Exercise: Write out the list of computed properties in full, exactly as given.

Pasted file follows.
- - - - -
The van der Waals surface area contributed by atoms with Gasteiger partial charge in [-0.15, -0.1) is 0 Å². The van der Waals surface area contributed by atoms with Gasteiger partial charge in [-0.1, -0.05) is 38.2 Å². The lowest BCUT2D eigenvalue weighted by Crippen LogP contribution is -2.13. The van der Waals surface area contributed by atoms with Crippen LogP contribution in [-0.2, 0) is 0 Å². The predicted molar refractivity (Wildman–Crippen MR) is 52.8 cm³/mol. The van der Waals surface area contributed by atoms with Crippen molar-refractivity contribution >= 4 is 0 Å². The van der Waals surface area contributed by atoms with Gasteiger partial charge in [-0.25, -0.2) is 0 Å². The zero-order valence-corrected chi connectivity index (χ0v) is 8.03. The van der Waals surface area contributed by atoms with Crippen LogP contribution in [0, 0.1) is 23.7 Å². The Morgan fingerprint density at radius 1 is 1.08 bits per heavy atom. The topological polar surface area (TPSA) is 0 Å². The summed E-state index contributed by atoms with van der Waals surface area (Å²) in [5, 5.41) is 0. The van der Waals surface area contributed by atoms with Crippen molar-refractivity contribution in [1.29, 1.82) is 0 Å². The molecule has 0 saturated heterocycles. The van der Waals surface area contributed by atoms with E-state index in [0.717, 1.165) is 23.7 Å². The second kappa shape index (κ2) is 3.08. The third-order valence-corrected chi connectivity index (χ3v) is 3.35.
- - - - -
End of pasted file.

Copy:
The van der Waals surface area contributed by atoms with Gasteiger partial charge in [-0.15, -0.1) is 0 Å². The van der Waals surface area contributed by atoms with Gasteiger partial charge in [-0.1, -0.05) is 38.2 Å². The lowest BCUT2D eigenvalue weighted by Crippen LogP contribution is -2.13. The van der Waals surface area contributed by atoms with Crippen LogP contribution in [-0.2, 0) is 0 Å². The predicted molar refractivity (Wildman–Crippen MR) is 52.8 cm³/mol. The van der Waals surface area contributed by atoms with Crippen molar-refractivity contribution >= 4 is 0 Å². The van der Waals surface area contributed by atoms with Gasteiger partial charge in [-0.25, -0.2) is 0 Å². The zero-order valence-corrected chi connectivity index (χ0v) is 8.03. The van der Waals surface area contributed by atoms with Crippen LogP contribution in [0, 0.1) is 23.7 Å². The Morgan fingerprint density at radius 1 is 1.08 bits per heavy atom. The topological polar surface area (TPSA) is 0 Å². The summed E-state index contributed by atoms with van der Waals surface area (Å²) in [5, 5.41) is 0. The van der Waals surface area contributed by atoms with Crippen molar-refractivity contribution in [1.29, 1.82) is 0 Å². The molecule has 0 saturated heterocycles. The van der Waals surface area contributed by atoms with E-state index in [0.717, 1.165) is 23.7 Å². The second kappa shape index (κ2) is 3.08. The third-order valence-corrected chi connectivity index (χ3v) is 3.35.